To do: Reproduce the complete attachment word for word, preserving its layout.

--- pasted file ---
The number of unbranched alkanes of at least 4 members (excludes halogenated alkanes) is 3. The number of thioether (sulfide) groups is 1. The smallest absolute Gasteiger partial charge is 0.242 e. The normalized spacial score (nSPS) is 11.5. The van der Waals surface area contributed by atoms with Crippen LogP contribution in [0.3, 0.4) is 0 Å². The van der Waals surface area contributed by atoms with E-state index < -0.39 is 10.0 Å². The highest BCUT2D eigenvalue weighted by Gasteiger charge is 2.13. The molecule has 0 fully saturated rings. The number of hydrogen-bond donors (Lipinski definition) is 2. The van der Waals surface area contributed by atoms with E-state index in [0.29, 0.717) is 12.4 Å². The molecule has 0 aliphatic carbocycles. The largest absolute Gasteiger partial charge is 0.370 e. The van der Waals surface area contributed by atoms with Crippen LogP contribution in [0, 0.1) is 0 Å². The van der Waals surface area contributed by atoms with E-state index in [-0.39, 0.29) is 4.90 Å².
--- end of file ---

The number of unbranched alkanes of at least 4 members (excludes halogenated alkanes) is 3. The number of thioether (sulfide) groups is 1. The smallest absolute Gasteiger partial charge is 0.242 e. The normalized spacial score (nSPS) is 11.5. The van der Waals surface area contributed by atoms with Crippen LogP contribution in [0.3, 0.4) is 0 Å². The van der Waals surface area contributed by atoms with E-state index < -0.39 is 10.0 Å². The highest BCUT2D eigenvalue weighted by Gasteiger charge is 2.13. The molecule has 0 fully saturated rings. The number of hydrogen-bond donors (Lipinski definition) is 2. The van der Waals surface area contributed by atoms with E-state index in [0.29, 0.717) is 12.4 Å². The molecule has 0 aliphatic carbocycles. The largest absolute Gasteiger partial charge is 0.370 e. The van der Waals surface area contributed by atoms with Crippen LogP contribution in [0, 0.1) is 0 Å². The van der Waals surface area contributed by atoms with E-state index in [-0.39, 0.29) is 4.90 Å².